During my training classes on Web development with Java I used to ask students this question, “Do you think it would be a smart move if Amazon.com would create their online store using Java Applets?” The right answer is “Yes, if their goal is to go out of business.”
While back in 1995 Java was introduced to the world with the help of Applets (remember that dancing Duke?) this technology was buried by Microsoft (remember that law suit between Sun and Microsoft back in 1998)?
Web applications written with Java Applets would require the user to have the Web browser supporting specific JRE required by the applet. If in the past I was joking that a truck driver from Alabama would not be able to install the proper JRE on his computer, now I have to admit that I ran into a serious issues with this as well. Here’s my story.
I need to run a Webinar for O’Reilly on Tuesday. This will be a second one. The first one was three months ago. When I was testing the software for presenters, I was told not to use Chrome browser, cause they use Web conference software from on24.com, which doesn’t support Chrome. Why? Because they use Java for the Web client. Fine. I started the Firefox, installed the Java plugin and was able to run the Webinar. Disclaimer: three months ago I was using Java 7 under MAC OS X.
Today I use Java 8. I decided to practice with On24 software for the upcoming seminar and got Java errors. Sent a stack trace to O’Reilly, they contacted On24, and I got an answer: uninstall Java 8 from your computer and install Java 7. On24 Webinar platform doesn’t support Java 8, which was released six months ago. WAT?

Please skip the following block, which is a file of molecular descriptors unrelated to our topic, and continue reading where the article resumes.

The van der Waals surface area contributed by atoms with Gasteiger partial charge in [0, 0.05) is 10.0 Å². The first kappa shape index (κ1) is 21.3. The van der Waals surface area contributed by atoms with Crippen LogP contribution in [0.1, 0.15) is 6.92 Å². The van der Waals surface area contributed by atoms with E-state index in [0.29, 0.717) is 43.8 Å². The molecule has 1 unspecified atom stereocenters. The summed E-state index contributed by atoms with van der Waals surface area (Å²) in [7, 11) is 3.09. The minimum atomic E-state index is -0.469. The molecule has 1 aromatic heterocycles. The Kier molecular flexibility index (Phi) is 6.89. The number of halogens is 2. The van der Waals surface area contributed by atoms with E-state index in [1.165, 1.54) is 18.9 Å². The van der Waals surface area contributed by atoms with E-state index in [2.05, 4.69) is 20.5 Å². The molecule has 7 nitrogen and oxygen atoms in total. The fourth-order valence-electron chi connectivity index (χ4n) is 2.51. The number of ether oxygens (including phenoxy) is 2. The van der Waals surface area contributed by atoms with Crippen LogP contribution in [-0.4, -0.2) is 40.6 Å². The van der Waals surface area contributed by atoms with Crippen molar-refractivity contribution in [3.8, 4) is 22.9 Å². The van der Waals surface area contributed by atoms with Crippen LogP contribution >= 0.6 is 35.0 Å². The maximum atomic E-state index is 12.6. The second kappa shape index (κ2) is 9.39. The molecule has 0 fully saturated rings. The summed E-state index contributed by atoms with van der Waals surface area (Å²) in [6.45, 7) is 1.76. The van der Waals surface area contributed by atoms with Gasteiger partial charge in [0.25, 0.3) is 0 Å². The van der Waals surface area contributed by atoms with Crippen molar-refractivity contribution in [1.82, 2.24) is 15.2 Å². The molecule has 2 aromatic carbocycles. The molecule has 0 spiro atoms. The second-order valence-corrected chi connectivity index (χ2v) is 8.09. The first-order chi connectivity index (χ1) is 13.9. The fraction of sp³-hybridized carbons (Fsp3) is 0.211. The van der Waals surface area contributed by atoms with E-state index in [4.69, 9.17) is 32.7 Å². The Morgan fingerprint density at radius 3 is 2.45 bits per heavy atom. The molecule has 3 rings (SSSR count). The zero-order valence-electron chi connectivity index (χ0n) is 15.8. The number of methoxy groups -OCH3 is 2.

But I don’t want to uninstall/reinstall Java just to run a Web conference. It’s 2014 for crying out loud! As a matter of fact I have both Java 7 and 8 installed on my MAC OS 1.9.4. Can I just configure my MAC OS to use Java 7? In the past, MAC System Preferences would allow to select the Java version – not anymore. Found a script to run during the boot of my Macbook to make it use Java 1.7. Great, it worked, but only for applications – typing java -version in the Terminal window properly reported Java 7. Unfortunately Firefox uses its own Java plugin that still sees my Java 8, and the On24 applet still crashes. Firefox on MAC doesn’t offer installing older versions of the Java plugins for security reasons. Actually, replacing Java 8 JavaAppletPlugin.plugin from the Internet Plugins folder with the one from Java 7 will make Firefox happy, but the applet from On24 still doesn’t work properly.
I’m not a truck driver from Alabama, but I’m about to give up and will uninstall Java 8 just to run this Webinar. Hope this will help.
Amazon is not stupid. They would never develop a Web front end with Java applets. But On24.com should seriously consider modernizing their Web conferencing platform unless their goal is to go out of business.